Well, first off, Mr. Smartypants, "gazillion" isn't a real number. But let's assume you're right: Let's say there are intelligent races out there, maybe even well in advance of us.

But that's a long way from having them come visit us and whisk us away to a game preserve. Literally, a very long way.

The nearest planetary system discovered outside of our own is around the star Epsilon Eridani, about 10 light-years away. That's close! The Milky Way galaxy is 100,000 light-years across, so that implies there are millions of planets out there. We still haven't found any Earth-like worlds—though that discovery may be only a handful of years away—but it's reasonable to think the nearest may be 100 light-years away. Even if one bucks the odds and has intelligent life, remember that 100 light-years is 600 trillion miles.

If you tried to drive that distance in your car, it would take comfortably more than a billion years. Better pack a lunch.

Even with the fastest space probes we can reasonably think of, it would take centuries to get there—or, more to the point, for them to get here. And if they're farther away, make that millennia.

So it seems a safe bet that if they're out there, they aren't exactly knocking at our door.

"But wait!" I hear you thinking again (seriously, I need to shut this damn Krell thing off). "What about warp drive? Hyperspace? Wormholes?"

Well, yeah, those are cool, but they're not real. At least, we don't think they are, and for now that's what all our knowledge of physics is telling us. As far as we can tell, the speed of light is the ultimate speed limit in the universe. Warp drive and hyperspace and anything like that not only violate a lot of basic premises of physics, but would also screw with our sense of time as well as cause and effect. The math is tricky, but it shows that if you could travel faster than light you could actually have effects preceding their causes. You could answer a phone before it rings, and you really could unscramble an egg. Even time travel would be possible in that case. That makes physicists uncomfortable, knowing they might be able to go backward in time and maybe kill their parents before they were even born. It makes birthdays really awkward.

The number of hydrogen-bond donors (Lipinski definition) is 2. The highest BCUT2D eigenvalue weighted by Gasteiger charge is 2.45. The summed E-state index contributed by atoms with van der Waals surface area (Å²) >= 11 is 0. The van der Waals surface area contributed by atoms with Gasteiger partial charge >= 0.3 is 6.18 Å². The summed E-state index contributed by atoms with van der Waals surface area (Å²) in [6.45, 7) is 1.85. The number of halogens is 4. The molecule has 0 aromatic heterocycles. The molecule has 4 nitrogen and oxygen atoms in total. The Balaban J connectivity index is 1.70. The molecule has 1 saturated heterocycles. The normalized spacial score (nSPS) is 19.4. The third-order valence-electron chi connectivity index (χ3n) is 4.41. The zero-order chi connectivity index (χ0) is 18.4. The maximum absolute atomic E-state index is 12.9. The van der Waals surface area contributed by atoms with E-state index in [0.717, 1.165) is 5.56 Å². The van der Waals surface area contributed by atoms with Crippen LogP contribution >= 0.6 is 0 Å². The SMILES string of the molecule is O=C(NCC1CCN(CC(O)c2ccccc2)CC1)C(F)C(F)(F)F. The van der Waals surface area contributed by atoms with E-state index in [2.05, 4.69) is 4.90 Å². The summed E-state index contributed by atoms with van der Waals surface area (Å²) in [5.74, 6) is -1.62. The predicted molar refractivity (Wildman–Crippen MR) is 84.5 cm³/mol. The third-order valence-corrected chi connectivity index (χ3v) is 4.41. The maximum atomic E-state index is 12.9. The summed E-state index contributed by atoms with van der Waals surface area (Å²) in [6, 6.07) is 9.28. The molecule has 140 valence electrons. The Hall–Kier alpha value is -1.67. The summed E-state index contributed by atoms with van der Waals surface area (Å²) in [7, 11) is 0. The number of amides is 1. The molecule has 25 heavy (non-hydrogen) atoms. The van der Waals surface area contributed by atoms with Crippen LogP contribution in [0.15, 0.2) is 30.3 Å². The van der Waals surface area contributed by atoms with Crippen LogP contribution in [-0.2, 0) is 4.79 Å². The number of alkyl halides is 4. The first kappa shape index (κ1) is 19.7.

Interestingly, wormholes—tunnels through space-time that connect vastly distant regions of space—are an actual theoretical possibility. The problem with them is they're unstable. Even if you could create one (and that's doubtful), as soon as anything—even a single photon—entered the mouth of the wormhole it would collapse, destroying your ship and disconnecting the two points in space. Call me a pragmatist, but that doesn't sound to me like a terribly useful mode of transportation.

Of course, science thrives on overturning old theories and building up new ones. Maybe we're wrong, and wormholes do exist, or hyperdrive is possible. The thing is, we don't know, and it's a thin basis on which to bet alien invasions. I prefer to stick with what we know: Those alien planets, if they even exist, are quite a hike away for just a rollicking hunt.

Into the black

That makes me both happy and sad. Sad because I'd love to know if there are other minds out there among the stars. It's a thrilling thought that the galaxy may be, as Carl Sagan put it, softly humming with life. But it's almost certainly not the case.

On the other hand, I've seen Predator, Alien and Independence Day, and I know about Romulans, Kzinti, Dilgar and the Brain Spawn. A couple of billion years and a few quadrillion miles of buffer may just work out in our favor.

But you know what? While I think the logic here is sound, it's still extrapolating from one example: us. We may be way off in our assumptions here ... and there's only one way to find out. We've barely made it into space at all, and there will come a day when we'll simply have to find out for ourselves. Will we meet Deep Space Goo, helpful energy beings or ravenous beasts?

I think we should go out and see. It's the only way to be sure.